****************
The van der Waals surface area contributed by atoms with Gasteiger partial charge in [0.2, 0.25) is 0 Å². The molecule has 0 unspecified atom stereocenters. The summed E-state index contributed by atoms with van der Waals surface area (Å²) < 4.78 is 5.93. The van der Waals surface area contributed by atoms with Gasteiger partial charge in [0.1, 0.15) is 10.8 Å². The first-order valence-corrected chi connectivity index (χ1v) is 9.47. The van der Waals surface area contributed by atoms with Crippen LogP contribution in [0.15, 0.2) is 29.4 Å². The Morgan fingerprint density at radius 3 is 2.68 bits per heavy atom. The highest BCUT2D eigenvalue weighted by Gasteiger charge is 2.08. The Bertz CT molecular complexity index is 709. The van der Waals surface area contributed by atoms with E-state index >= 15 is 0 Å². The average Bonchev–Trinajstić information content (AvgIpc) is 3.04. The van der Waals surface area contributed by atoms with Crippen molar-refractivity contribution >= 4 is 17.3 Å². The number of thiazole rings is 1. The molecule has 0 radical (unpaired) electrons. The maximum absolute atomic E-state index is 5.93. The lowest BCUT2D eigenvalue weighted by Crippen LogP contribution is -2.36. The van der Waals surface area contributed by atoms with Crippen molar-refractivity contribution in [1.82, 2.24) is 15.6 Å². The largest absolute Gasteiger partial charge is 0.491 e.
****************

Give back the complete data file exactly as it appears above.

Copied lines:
The van der Waals surface area contributed by atoms with Gasteiger partial charge in [0.2, 0.25) is 0 Å². The molecule has 0 unspecified atom stereocenters. The summed E-state index contributed by atoms with van der Waals surface area (Å²) < 4.78 is 5.93. The van der Waals surface area contributed by atoms with Gasteiger partial charge in [0.1, 0.15) is 10.8 Å². The first-order valence-corrected chi connectivity index (χ1v) is 9.47. The van der Waals surface area contributed by atoms with Crippen LogP contribution in [0.15, 0.2) is 29.4 Å². The Morgan fingerprint density at radius 3 is 2.68 bits per heavy atom. The highest BCUT2D eigenvalue weighted by Gasteiger charge is 2.08. The Bertz CT molecular complexity index is 709. The van der Waals surface area contributed by atoms with E-state index >= 15 is 0 Å². The average Bonchev–Trinajstić information content (AvgIpc) is 3.04. The van der Waals surface area contributed by atoms with Crippen molar-refractivity contribution >= 4 is 17.3 Å². The number of thiazole rings is 1. The molecule has 0 radical (unpaired) electrons. The maximum absolute atomic E-state index is 5.93. The lowest BCUT2D eigenvalue weighted by Crippen LogP contribution is -2.36. The van der Waals surface area contributed by atoms with Crippen molar-refractivity contribution in [1.82, 2.24) is 15.6 Å². The largest absolute Gasteiger partial charge is 0.491 e.